If you had 30 seconds to pitch your startup how could you do it in way that left your listener begging to hear more?
Strategic storytelling expert Kindra Hall believes the elevator pitch “conundrum” of delivering just enough information to “create intrigue” can be tackled with the core tenets of a great story.
Writing in Inc, Hall says a 30-second pitch must have key ingredients to make it memorable: “actual characters” to spark interest; a “sense of wonder, intrigue or mystery”; and a lack of “utterly forgettable” facts or bits of information.
By using real characters such as a “friend who helped get it started” or a particular “customer you served”, the pitch will have a real person for listeners to be drawn to, Hall says.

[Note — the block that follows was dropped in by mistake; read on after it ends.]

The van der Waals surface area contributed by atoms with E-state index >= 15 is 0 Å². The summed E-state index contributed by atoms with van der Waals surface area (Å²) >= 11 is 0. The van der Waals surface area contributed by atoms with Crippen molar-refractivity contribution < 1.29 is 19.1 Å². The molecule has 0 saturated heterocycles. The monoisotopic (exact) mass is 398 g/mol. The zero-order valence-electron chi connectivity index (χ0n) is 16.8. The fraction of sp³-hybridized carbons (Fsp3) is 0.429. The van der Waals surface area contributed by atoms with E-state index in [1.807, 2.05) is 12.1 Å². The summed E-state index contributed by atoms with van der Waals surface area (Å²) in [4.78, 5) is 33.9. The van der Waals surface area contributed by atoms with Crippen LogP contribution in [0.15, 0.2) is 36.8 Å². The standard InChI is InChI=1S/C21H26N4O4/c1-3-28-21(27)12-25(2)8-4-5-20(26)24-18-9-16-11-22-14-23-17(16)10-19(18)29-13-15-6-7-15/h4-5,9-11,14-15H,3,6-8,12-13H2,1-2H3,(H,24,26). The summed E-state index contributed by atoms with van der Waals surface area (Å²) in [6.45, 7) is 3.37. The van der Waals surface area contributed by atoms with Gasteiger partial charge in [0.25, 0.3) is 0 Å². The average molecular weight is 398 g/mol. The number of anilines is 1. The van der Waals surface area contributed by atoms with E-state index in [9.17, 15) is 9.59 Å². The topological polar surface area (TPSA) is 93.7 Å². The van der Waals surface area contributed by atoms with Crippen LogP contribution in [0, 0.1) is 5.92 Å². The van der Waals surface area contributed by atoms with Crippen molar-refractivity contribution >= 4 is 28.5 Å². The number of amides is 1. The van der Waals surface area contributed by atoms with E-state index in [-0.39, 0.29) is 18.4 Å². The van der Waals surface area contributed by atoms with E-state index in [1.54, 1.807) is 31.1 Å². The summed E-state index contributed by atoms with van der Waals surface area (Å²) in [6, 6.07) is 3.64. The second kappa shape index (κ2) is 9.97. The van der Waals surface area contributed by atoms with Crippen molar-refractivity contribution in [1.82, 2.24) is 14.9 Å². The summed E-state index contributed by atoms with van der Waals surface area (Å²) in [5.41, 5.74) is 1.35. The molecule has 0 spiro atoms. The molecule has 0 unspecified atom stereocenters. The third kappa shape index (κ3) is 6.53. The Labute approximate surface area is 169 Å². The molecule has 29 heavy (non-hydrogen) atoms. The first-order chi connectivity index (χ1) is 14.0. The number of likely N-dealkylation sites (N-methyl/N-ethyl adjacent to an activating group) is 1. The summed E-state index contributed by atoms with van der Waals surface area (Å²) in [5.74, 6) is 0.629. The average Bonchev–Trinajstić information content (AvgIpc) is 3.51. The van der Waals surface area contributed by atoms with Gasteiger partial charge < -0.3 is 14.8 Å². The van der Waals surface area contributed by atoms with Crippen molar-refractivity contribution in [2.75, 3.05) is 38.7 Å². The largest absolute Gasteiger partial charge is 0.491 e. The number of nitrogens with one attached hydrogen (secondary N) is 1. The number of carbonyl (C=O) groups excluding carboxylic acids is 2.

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“Characters make the story interesting — don’t leave them out of your pitch,” she says.
The final ingredient is having a “disconnect from the outcome”, she says.
“What if Jesus told the story of not hiding your light under a bushel and then asked listeners for a bulk order of candles?” says Hall.
“Or if Martin Luther King Junior told the world about the dream he had and then asked people to please leave their business cards in a bowl at the back of the Mall.
“Spend time developing a compelling story that becomes the beginning of a relationship versus a death-by-poorly-executed-pitch.”